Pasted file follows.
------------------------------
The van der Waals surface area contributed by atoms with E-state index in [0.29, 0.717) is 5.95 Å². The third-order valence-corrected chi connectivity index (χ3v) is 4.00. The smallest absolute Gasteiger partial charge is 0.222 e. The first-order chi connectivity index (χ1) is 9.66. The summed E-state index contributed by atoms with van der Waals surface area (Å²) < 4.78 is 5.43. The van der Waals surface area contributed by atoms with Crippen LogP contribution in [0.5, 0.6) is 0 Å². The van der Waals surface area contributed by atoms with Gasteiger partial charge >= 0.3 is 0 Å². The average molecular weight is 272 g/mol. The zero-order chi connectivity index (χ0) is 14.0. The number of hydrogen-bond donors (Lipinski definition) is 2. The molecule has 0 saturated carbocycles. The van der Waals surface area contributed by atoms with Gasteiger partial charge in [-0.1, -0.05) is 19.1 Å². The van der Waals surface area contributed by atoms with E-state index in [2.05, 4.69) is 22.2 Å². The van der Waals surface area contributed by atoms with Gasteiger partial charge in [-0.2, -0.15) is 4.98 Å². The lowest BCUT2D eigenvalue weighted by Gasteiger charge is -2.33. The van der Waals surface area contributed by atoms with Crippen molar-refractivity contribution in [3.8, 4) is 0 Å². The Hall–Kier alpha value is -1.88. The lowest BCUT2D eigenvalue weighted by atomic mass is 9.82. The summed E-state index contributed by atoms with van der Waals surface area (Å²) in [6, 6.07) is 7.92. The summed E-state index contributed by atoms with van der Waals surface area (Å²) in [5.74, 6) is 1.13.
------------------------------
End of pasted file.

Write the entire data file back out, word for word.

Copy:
The van der Waals surface area contributed by atoms with E-state index in [0.29, 0.717) is 5.95 Å². The third-order valence-corrected chi connectivity index (χ3v) is 4.00. The smallest absolute Gasteiger partial charge is 0.222 e. The first-order chi connectivity index (χ1) is 9.66. The summed E-state index contributed by atoms with van der Waals surface area (Å²) < 4.78 is 5.43. The van der Waals surface area contributed by atoms with Crippen LogP contribution in [0.5, 0.6) is 0 Å². The van der Waals surface area contributed by atoms with Gasteiger partial charge >= 0.3 is 0 Å². The average molecular weight is 272 g/mol. The zero-order chi connectivity index (χ0) is 14.0. The number of hydrogen-bond donors (Lipinski definition) is 2. The molecule has 0 saturated carbocycles. The van der Waals surface area contributed by atoms with Gasteiger partial charge in [-0.1, -0.05) is 19.1 Å². The van der Waals surface area contributed by atoms with E-state index in [2.05, 4.69) is 22.2 Å². The van der Waals surface area contributed by atoms with Gasteiger partial charge in [-0.2, -0.15) is 4.98 Å². The lowest BCUT2D eigenvalue weighted by Gasteiger charge is -2.33. The van der Waals surface area contributed by atoms with Crippen molar-refractivity contribution in [3.8, 4) is 0 Å². The Hall–Kier alpha value is -1.88. The lowest BCUT2D eigenvalue weighted by atomic mass is 9.82. The summed E-state index contributed by atoms with van der Waals surface area (Å²) in [6, 6.07) is 7.92. The summed E-state index contributed by atoms with van der Waals surface area (Å²) in [5.74, 6) is 1.13.